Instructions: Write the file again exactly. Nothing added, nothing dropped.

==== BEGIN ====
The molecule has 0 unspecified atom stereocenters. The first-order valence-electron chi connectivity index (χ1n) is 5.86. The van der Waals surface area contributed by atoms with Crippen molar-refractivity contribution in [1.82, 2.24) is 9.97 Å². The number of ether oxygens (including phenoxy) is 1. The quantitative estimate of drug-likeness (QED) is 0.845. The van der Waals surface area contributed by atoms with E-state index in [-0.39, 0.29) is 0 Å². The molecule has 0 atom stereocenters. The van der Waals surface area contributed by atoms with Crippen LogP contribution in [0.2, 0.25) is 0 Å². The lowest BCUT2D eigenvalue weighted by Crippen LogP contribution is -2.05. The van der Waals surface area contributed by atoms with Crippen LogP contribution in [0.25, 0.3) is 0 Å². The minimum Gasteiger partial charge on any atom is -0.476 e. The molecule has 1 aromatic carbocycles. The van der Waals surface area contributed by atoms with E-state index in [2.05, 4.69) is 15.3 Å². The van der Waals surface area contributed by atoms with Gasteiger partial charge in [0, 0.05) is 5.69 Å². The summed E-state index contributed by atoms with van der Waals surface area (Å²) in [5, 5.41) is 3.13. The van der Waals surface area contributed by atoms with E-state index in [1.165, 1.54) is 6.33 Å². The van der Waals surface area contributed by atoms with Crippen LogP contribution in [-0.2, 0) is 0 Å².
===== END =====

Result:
The molecule has 0 unspecified atom stereocenters. The first-order valence-electron chi connectivity index (χ1n) is 5.86. The van der Waals surface area contributed by atoms with Crippen molar-refractivity contribution in [1.82, 2.24) is 9.97 Å². The number of ether oxygens (including phenoxy) is 1. The quantitative estimate of drug-likeness (QED) is 0.845. The van der Waals surface area contributed by atoms with E-state index in [-0.39, 0.29) is 0 Å². The molecule has 0 atom stereocenters. The van der Waals surface area contributed by atoms with Crippen LogP contribution in [0.2, 0.25) is 0 Å². The lowest BCUT2D eigenvalue weighted by Crippen LogP contribution is -2.05. The van der Waals surface area contributed by atoms with Crippen LogP contribution in [0.25, 0.3) is 0 Å². The minimum Gasteiger partial charge on any atom is -0.476 e. The molecule has 1 aromatic carbocycles. The van der Waals surface area contributed by atoms with E-state index in [2.05, 4.69) is 15.3 Å². The van der Waals surface area contributed by atoms with Gasteiger partial charge in [0, 0.05) is 5.69 Å². The summed E-state index contributed by atoms with van der Waals surface area (Å²) in [5, 5.41) is 3.13. The van der Waals surface area contributed by atoms with E-state index in [1.165, 1.54) is 6.33 Å². The van der Waals surface area contributed by atoms with Crippen LogP contribution in [-0.2, 0) is 0 Å².